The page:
Bird identification puzzles, as with all mysteries, are great fun to work on and, best of all, to solve. Tuesday Pete Gilmore, Lanny McDowell and I were birding around the flower gardens at the Farm Institute in Katama. We watched several Savannah sparrows perched on the fences surrounding the garden, when suddenly another larger “sparrow” landed.
“Get on that bird!” we all shouted. To translate, that means find the bird in your binoculars and figure out what you are seeing. We all did and then were quiet for a moment. Then someone said, “It looks like a lark sparrow.” Someone else said, “No, that isn’t quite right, I think it is a vesper sparrow.” The more the three of us observed the mystery bird, the less comfortable we felt with our identification. We had left our field guides in the car but, as usual, Lanny had his camera ready. Pete and I circled on one side of the fence and flushed the mystery “sparrow” up onto the fence. Quite by luck, the bird landed right in front of Lanny, who snapped a series of photos.
Pete and I looked at three field guides and checked out pertinent field marks, trying to remember what we had just seen. We agreed that it had a forked tail that was dark brown, and that the bird had a white belly with brown streaks along its sides and flanks. We couldn’t decide whether it had an eye ring (white circle around the eye) or whether it had a streaked nape (back of neck) or mantle (center of back). We split up, promising to stay in touch after we perused the photos that Lanny would be sending through e-mail after he got back from the dentist. We were leaning towards lark sparrow as we went our separate ways.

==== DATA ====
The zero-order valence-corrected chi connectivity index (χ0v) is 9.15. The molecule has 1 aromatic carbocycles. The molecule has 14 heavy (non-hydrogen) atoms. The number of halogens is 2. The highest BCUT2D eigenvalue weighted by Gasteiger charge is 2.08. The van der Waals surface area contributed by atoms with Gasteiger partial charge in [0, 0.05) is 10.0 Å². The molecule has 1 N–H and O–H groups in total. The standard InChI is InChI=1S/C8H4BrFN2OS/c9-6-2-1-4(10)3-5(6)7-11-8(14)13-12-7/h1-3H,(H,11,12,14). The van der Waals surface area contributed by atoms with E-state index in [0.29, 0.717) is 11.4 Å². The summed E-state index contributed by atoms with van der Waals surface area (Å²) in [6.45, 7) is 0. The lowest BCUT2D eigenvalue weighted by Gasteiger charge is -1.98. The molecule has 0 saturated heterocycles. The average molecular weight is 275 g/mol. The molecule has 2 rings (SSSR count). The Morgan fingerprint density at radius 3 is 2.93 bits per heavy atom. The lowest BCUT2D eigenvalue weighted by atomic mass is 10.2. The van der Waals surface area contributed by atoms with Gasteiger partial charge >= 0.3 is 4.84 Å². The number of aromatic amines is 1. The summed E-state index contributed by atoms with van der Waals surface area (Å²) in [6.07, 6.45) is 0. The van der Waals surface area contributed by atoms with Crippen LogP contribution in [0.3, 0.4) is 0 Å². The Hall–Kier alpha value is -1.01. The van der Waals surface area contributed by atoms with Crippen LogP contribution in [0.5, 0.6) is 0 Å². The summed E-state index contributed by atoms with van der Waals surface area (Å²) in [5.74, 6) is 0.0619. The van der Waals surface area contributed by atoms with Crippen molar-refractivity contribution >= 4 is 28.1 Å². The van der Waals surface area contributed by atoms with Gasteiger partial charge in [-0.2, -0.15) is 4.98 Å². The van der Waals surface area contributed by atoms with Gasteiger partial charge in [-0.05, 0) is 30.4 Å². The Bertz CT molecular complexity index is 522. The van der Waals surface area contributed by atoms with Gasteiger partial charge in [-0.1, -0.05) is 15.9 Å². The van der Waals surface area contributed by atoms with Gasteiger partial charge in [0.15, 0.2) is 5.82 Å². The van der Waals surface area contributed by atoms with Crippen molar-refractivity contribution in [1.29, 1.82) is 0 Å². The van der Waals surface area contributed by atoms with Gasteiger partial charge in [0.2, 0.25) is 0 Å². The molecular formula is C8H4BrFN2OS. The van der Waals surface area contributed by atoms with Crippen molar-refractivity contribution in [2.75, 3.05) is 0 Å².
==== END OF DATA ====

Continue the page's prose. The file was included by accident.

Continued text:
Lanny sent out the pictures to birders and ornithologists both near and far. Pete, Lanny and I hit the books with photos on our computer screens to use as clues. What a treat to have them, as it made our task relatively easy. We saw that our mystery bird had a buffy breast which was streaked with brown and became white on the flanks and belly. It had a black malar stripe (feathers along the side of the lower jaw) and above that, the sub-moustachial stripe was white. The ear covert (patches around where the ear is located) was a light brown surround by a black border. No clear white eye ring was present. The greater wing-coverts and tertials (feathers that cover the flight feathers) were rufous. One photo showed the feet well, which clinched the identification for some.
Paging through the guide books, Lanny, Pete and I decided that the mystery bird was a Lapland longspur. Others birders e-mailed in and agreed. The mystery was solved.
Lapland longspurs are probably just bigger and stronger flying sparrows, although some ornithologists think they are more closely related to buntings. They are called longspurs because of the long nail on their hind toe. They are not very common visitors to the Vineyard and usually occur in small flocks. We primarily find them in November and December, and practically never in the spring. Lapland longspurs prefer barrier beaches, fields and plains where they feed on seeds, grains and insects.